"We do a lot of intranets now, we have started to do shopping cart applications, we do virtual walk-throughs, we started a division for Arabisation, we are into content franchising, and we own six portal sites of our own. Apart from that we build database-enabled applications, [such as for WAP] in a tie-up with info2cell,” said Agarwal.

Perhaps in no other marketplace is it so important for VARs to be the professionals, and to thoroughly take into account the individual needs of each customer.

For Cyber Gear, a solution can vary from AED 50,000 to AED 500,000, depending on the range of products, platform, and degree of sophistication. But more than the cost, the methodology in developing a solution, and the ability of a VAR to provide effective consultancy to customers who ultimately do not understand what is possible is of paramount importance.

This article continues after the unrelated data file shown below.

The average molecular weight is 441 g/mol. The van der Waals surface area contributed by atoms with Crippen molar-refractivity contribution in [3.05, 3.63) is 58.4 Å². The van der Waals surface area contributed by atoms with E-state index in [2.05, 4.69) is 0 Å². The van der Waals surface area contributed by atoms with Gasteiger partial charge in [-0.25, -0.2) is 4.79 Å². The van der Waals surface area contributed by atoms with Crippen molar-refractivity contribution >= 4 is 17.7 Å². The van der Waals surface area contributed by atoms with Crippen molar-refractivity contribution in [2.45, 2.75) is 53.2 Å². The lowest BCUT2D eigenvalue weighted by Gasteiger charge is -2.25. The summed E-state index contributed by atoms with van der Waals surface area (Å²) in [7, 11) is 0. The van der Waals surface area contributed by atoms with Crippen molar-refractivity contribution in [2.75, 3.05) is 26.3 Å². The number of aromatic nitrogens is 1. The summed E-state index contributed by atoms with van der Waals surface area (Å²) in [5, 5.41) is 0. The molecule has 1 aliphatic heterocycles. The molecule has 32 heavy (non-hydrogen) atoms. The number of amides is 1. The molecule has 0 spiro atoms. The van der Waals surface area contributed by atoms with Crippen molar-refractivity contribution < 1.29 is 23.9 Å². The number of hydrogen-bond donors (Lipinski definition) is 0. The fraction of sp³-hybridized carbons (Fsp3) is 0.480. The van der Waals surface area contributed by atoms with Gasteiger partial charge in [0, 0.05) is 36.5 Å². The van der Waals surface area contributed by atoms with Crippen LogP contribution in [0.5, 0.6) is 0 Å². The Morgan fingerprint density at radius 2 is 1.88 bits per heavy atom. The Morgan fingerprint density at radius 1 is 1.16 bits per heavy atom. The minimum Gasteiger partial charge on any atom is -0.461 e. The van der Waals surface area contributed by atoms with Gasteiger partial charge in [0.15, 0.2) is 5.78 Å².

“One application we are about to start on is for a government institution which is into e-books, so people can buy online and download research-related stuff, which relates to this region.

"It is very sophisticated in terms of concept, design, archival, and will probably take six months to implement. The client came to us with a one page brief [describing what he thought he wanted], but went back with a seven page one because we added a lot of value to it.

"We went on the Web, we researched, we saw what other guys were doing in the world. We worked on it and said, ‘no that is not all you need to do, you need to do much more’,” said Agarwal.

The result of course, was not just that the customer ended up with a more detailed idea of what would really be required to build a strong solution, but he also ended up with a more realistic idea of the costs—far more than he originally envisaged. “Largely, we find that the onus is on [Cyber Gear] to offer high-tech solutions and things that add value,” said Agarwal.

With the flurry of B2C launches in the region in November 2000, that looks like expertise which prospective e-integrators had better brush up on.